and regulations. The daily trading volume in ITIS stock
mushroomed from 15,000 shares a day before the closing to an
average of 365,157 in the period between September 29, 2000 and
October 27, 2000.
As a result of such manipulation, plaintiffs allege that they
have been damaged, that the price of ITIS stock was artificially
depressed to the detriment of ITIS and its shareholders, both
those present in this suit and elsewhere. The toxic convertible
financing scheme, they allege, has been successful in running
the price of ITIS stock into the ground, from a high of almost
$7 to approximately 18 cents. Additionally, on account of
defendants' manipulation of ITIS stock and the resulting price
drop in the stock, Cootes Drive was excused from funding the $25
million equity line since the Stock Purchase Agreement
conditioned funding on the stock of ITIS trading above a $1.50,
further damaging plaintiffs. Accordingly, plaintiffs seek, among
other things, the rescission of all agreements between ITIS and
the defendants, declaratory relief excusing ITIS from honoring
any future conversion notices by the defendants, damages of $200
million representing the decline in ITIS's market value caused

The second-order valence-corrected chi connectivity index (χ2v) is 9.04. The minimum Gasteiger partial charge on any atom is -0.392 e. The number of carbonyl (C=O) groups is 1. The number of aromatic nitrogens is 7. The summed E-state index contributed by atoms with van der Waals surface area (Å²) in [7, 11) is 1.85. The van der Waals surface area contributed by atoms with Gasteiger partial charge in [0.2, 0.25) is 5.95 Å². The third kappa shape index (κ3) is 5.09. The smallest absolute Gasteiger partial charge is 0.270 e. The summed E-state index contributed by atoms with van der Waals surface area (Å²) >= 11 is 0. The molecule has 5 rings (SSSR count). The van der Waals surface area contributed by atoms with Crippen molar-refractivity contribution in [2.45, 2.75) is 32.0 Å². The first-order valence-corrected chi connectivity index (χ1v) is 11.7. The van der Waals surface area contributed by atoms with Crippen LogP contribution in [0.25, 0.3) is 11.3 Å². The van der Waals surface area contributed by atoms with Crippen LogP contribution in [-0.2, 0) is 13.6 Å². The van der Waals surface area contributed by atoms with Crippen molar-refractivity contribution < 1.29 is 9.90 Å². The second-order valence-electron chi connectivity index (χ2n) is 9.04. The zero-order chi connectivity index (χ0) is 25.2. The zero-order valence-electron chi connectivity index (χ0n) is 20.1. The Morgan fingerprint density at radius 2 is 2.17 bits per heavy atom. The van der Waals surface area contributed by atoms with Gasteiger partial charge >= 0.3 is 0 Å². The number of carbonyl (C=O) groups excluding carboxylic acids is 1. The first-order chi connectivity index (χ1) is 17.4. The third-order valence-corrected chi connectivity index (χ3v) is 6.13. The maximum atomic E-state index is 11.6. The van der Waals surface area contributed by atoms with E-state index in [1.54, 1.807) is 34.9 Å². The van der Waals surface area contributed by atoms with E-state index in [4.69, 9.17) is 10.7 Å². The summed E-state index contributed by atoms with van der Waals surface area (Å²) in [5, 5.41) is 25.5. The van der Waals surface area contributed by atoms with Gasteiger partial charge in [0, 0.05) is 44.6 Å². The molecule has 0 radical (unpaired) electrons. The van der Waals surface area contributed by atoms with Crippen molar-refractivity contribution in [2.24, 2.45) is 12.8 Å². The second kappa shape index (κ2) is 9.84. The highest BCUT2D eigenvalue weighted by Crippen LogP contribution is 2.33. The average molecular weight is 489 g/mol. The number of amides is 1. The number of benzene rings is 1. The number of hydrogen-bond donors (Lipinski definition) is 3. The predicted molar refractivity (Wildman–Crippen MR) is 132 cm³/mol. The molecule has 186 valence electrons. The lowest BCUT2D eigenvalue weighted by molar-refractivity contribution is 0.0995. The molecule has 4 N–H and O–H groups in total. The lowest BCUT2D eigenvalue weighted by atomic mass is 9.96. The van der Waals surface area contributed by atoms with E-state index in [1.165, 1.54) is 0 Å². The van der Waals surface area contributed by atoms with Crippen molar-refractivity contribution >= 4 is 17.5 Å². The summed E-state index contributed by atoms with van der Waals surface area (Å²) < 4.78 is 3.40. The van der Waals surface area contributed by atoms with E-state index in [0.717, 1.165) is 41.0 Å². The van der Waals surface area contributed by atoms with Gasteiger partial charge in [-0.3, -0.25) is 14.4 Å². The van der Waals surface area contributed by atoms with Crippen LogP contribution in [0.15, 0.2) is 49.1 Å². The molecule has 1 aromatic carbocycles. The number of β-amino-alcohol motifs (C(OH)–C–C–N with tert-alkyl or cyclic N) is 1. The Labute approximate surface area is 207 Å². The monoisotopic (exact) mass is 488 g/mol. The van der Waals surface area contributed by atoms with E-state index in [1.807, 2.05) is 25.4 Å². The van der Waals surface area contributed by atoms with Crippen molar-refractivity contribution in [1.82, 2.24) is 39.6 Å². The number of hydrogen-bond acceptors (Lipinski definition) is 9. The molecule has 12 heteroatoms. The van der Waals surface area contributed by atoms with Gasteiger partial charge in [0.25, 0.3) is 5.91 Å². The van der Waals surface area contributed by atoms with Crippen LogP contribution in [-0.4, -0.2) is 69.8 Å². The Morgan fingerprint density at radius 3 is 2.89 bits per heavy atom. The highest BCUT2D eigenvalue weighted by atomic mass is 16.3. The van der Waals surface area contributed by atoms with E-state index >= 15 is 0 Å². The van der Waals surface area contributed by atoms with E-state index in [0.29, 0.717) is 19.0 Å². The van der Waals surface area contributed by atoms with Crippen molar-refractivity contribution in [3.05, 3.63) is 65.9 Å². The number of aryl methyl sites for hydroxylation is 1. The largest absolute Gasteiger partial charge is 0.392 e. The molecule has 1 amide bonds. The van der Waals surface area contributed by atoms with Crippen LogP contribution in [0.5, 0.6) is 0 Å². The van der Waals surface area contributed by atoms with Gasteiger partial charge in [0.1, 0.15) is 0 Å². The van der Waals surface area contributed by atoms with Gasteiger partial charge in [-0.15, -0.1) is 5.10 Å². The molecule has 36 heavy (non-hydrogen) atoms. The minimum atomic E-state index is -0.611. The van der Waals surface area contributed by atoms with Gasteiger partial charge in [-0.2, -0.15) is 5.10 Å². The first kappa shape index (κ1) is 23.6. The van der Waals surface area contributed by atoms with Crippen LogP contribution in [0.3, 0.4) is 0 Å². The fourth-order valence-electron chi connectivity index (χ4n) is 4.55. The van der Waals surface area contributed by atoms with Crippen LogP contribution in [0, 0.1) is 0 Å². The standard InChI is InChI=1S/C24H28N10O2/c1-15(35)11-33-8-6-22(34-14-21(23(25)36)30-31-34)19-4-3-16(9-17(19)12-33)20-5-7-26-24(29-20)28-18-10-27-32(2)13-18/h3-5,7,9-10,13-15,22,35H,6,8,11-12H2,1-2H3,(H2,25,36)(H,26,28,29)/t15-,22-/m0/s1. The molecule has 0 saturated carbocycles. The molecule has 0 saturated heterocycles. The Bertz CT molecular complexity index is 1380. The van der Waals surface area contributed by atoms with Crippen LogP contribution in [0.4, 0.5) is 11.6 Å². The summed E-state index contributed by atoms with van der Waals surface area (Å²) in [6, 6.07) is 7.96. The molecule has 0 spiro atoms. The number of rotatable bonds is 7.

by defendants' stock manipulation, damages of $100 million
representing the decline in ITIS stock owned by Carr, damages
for each of the individual plaintiffs equal to his/her losses in
ITIS stock, an accounting for and disgorgement of all profits
made by defendants in transactions involving ITIS stock, and
When ruling on a motion to dismiss pursuant to Rule 12(b)(6),
F.R.Civ.P., the allegations in the complaint are accepted as
true and all inferences are drawn in the plaintiffs favor.
Grandon v. Merrill Lynch & Co., Inc., 147 F.3d 184, 188 (2d
Cir. 1998). The court's function on such a motion is not to
weigh the evidence but simply to determine whether the complaint
is legally sufficient. Goldman v. Belden, 754 F.2d 1059, 1067
(2d Cir. 1985). In view of these guidelines, dismissal of a
complaint for failure to state a claim is warranted only if "it